Interested in space science, engineering and technology.

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#11 2019-11-15 14:05:18

tahanson43206
Member
Registered: 2018-04-27
Posts: 1,645

Re: Solving Mars mission docking with Phobos

For Calliban re #10

Thank you for your (to me very) interesting addition to the topic.

I checked with Mr. Google, and found: https://en.wikipedia.org/wiki/Ambient_pressure

My intention was to try to follow your idea ... If I understand it correctly, at the center of Phobos, the gravitational force of the body is strong enough to deliver half an atmosphere of pressure.

Would it be your recommendation to set the habitat pressure to .5 bar, or would you increase it to a full bar, counting upon the gravitation of Phobos to reduce the burden on the evacuated region?

One ** definite ** advantage of your proposal is that the radiation protection in such an evacuated habitat would be about as good as it gets.

(th)

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#12 2019-11-15 16:21:42

Calliban
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From: Northern England, UK
Registered: 2019-08-18
Posts: 230

Re: Solving Mars mission docking with Phobos

tahanson43206 wrote:

For Calliban re #10

Thank you for your (to me very) interesting addition to the topic.

I checked with Mr. Google, and found: https://en.wikipedia.org/wiki/Ambient_pressure

My intention was to try to follow your idea ... If I understand it correctly, at the center of Phobos, the gravitational force of the body is strong enough to deliver half an atmosphere of pressure.

Would it be your recommendation to set the habitat pressure to .5 bar, or would you increase it to a full bar, counting upon the gravitation of Phobos to reduce the burden on the evacuated region?

One ** definite ** advantage of your proposal is that the radiation protection in such an evacuated habitat would be about as good as it gets.

(th)

I think 0.5bar is the maximum pressure that could be achieved, as Phobos is a rubble pile with no cohesion.  But within that limit, the gravitation of Phobos would balance internal pressure.

Phobos could be a very significant world in its own right.

Last edited by Calliban (2019-11-15 16:24:52)


Interested in space science, engineering and technology.

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#13 2019-11-15 16:52:17

SpaceNut
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From: New Hampshire
Registered: 2004-07-22
Posts: 17,402

Re: Solving Mars mission docking with Phobos

After boring like on earth you would add a liner on the walls to allow for building to anchor to. The outer opening would have an air lock system and exit means, once its been bored and lined. The internal boring can be out to what ever wall thinkness we would want and would have no relation to how wide the opening is to start gaining access to the underground that we will want to occupy.

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#14 2019-11-17 07:53:39

tahanson43206
Member
Registered: 2018-04-27
Posts: 1,645

Re: Solving Mars mission docking with Phobos

For SpaceNut re topic ...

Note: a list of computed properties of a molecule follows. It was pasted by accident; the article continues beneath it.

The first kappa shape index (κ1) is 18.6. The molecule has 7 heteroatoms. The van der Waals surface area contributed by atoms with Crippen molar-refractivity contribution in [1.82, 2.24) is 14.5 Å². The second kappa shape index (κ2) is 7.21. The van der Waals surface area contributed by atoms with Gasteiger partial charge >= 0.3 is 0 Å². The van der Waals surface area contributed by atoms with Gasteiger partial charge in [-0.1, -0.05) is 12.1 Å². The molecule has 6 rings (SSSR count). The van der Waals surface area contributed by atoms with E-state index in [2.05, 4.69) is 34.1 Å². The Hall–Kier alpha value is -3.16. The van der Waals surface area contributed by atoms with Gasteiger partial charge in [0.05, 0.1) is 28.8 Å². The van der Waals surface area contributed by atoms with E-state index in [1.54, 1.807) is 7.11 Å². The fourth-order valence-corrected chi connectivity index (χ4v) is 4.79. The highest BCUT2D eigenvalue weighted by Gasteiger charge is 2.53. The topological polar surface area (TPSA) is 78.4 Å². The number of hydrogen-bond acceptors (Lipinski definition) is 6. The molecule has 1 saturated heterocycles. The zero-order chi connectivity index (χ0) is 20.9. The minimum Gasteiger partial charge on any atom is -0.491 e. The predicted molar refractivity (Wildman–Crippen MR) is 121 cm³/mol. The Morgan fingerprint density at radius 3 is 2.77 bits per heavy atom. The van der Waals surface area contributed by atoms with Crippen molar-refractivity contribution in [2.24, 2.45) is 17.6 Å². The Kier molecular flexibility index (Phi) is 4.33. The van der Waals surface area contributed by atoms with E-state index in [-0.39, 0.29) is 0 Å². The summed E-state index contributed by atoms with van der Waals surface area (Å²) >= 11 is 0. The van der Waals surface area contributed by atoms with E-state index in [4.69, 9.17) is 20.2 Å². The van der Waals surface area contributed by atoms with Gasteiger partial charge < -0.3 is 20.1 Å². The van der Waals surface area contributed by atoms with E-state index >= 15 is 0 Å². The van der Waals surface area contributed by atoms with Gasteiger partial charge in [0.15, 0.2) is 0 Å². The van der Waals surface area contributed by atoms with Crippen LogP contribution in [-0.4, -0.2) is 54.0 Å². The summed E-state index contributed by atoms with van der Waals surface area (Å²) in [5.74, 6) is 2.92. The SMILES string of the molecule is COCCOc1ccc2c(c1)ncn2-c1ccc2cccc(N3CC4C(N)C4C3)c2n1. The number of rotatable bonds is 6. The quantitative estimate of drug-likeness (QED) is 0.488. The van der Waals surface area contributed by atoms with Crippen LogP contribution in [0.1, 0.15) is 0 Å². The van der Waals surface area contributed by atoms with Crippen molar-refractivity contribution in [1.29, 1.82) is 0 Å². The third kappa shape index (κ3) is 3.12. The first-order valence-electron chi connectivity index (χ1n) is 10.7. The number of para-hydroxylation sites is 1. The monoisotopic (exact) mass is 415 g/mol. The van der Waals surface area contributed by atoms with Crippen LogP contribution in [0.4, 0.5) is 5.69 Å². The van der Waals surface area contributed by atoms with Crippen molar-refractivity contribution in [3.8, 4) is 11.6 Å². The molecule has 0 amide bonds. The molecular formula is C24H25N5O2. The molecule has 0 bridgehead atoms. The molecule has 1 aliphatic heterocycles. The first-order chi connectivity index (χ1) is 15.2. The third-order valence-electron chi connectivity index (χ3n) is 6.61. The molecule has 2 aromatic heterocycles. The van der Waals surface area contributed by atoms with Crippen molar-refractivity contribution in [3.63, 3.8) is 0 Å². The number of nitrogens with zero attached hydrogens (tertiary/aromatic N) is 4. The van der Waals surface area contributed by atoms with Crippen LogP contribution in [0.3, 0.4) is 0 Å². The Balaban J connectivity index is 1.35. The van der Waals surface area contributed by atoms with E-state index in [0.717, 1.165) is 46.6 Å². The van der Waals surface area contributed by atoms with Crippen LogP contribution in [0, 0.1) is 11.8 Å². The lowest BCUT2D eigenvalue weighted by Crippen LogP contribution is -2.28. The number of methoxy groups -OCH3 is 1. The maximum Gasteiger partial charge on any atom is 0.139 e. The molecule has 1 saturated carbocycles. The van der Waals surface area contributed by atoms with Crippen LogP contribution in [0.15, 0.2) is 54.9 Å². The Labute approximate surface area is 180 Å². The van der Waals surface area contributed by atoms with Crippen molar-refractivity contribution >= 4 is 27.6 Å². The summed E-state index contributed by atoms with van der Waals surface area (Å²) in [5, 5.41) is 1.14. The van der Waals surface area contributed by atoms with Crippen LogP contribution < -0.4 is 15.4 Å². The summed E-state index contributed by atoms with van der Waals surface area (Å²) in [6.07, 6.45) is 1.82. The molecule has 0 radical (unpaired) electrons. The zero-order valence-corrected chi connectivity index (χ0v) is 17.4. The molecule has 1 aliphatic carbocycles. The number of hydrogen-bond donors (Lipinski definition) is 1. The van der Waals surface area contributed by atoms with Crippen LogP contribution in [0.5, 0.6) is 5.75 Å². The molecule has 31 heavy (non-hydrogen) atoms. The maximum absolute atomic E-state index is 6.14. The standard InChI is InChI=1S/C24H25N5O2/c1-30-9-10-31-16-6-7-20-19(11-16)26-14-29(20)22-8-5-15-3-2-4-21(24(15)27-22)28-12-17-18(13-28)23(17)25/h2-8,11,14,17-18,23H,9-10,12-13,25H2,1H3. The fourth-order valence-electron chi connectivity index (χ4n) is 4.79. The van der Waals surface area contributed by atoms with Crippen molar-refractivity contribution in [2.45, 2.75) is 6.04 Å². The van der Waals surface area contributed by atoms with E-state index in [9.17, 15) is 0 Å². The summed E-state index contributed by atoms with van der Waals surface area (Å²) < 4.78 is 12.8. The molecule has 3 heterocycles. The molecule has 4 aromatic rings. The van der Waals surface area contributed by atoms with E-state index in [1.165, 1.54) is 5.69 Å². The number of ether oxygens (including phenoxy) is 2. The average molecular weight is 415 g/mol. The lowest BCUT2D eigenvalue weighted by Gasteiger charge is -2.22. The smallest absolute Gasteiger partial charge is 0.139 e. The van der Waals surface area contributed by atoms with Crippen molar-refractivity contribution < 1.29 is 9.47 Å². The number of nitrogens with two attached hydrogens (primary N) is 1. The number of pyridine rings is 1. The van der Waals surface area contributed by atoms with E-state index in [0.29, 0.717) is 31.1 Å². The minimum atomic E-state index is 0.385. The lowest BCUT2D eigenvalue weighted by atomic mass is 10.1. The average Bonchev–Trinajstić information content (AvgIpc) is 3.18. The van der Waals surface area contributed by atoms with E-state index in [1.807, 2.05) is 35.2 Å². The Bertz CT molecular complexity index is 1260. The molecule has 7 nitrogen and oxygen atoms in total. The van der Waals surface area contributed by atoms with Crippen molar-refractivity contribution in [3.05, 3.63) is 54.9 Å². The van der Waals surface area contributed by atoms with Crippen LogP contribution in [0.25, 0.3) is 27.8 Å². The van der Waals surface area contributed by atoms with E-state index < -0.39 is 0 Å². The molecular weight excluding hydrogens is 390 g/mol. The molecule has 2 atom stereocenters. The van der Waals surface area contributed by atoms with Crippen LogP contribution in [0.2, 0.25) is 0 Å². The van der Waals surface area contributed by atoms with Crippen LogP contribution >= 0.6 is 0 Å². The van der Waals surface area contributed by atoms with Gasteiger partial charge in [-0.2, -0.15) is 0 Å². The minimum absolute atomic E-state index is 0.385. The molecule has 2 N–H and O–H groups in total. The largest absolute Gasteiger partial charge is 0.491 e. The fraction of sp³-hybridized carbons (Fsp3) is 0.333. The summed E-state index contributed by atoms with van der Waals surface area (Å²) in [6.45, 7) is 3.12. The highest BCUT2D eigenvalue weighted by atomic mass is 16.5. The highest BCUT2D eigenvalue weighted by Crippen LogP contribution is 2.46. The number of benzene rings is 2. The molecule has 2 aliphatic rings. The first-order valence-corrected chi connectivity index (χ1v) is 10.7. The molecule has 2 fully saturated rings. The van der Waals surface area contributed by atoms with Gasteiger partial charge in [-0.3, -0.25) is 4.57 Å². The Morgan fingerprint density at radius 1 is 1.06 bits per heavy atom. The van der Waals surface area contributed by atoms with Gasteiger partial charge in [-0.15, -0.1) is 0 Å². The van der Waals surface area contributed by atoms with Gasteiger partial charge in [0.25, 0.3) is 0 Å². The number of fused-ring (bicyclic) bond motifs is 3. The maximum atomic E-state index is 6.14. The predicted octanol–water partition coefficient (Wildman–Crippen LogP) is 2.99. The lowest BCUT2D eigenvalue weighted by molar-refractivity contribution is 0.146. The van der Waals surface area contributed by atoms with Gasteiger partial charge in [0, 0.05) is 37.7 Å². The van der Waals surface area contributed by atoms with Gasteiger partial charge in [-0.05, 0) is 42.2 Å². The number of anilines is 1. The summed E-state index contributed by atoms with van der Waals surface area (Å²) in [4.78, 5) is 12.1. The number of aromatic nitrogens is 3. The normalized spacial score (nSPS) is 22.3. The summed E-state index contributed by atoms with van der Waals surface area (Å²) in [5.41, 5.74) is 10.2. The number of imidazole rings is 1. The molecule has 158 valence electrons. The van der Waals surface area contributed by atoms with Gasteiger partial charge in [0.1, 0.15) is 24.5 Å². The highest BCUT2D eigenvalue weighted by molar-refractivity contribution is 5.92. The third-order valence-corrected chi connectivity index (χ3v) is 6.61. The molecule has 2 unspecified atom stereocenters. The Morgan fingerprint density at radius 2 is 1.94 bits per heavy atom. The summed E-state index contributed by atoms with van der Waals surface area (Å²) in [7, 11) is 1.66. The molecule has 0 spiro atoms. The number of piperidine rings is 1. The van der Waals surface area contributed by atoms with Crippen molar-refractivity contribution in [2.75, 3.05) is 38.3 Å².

It came to me recently, as I mulled over GW Johnson's advice earlier in this topic, that the fuel that would be needed to dock with Phobos, regardless of how much may be required, CAN BE RECOVERED!   Very little need be lost, if the trajectory of the arriving vessel is well chosen.

In the case of a propulsion system which employs methane and liquid oxygen, the output is Carbon Dioxide and Water.  The individual molecules produced in the engine will be moving at significant velocity with respect to the vessel itself, and certainly with respect to Phobos, which is advancing toward the arriving vessel.

My proposal is to design a receiving field for the exhaust molecules.  The surface of Phobos will be cold as compared to the incoming exhaust molecules, so they should be able to transfer their kinetic energy into heating whatever receiving surface is provided.  That energy should be wicked away by the receiving surface and ultimately delivered to the body of Phobos itself, given enough time.

In the mean time, if my understanding of the situation is correct, the molecules should collect on the receiving surface for subsequent scraping up by robotic devices.  The water and dry ice would be about as pure as they can get, since they would have been generated by combustion of highly purified inputs.

The collected materials can then be restored to fuel-ready status using solar energy, which at the surface of Phobos, is NOT obscured by the atmosphere of Mars.

Edit: from Wikipedia via Google:

Phobos is one of the least reflective bodies in the Solar System, with an albedo of just 0.071. Surface temperatures range from about −4 °C (25 °F) on the sunlit side to −112 °C (−170 °F) on the shadowed side.

(th)

Last edited by tahanson43206 (2019-11-17 07:55:08)

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#15 2019-11-17 10:00:42

SpaceNut
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From: New Hampshire
Registered: 2004-07-22
Posts: 17,402

Re: Solving Mars mission docking with Phobos

Exhaust to catch phobos from behind would be showed on the moon on its next pass if it does not get pulled away from the orbit by mars.
If the rendevous is one that we lead phobos orbit then slowing for the moons gravity capture landing on its surface will do it for us.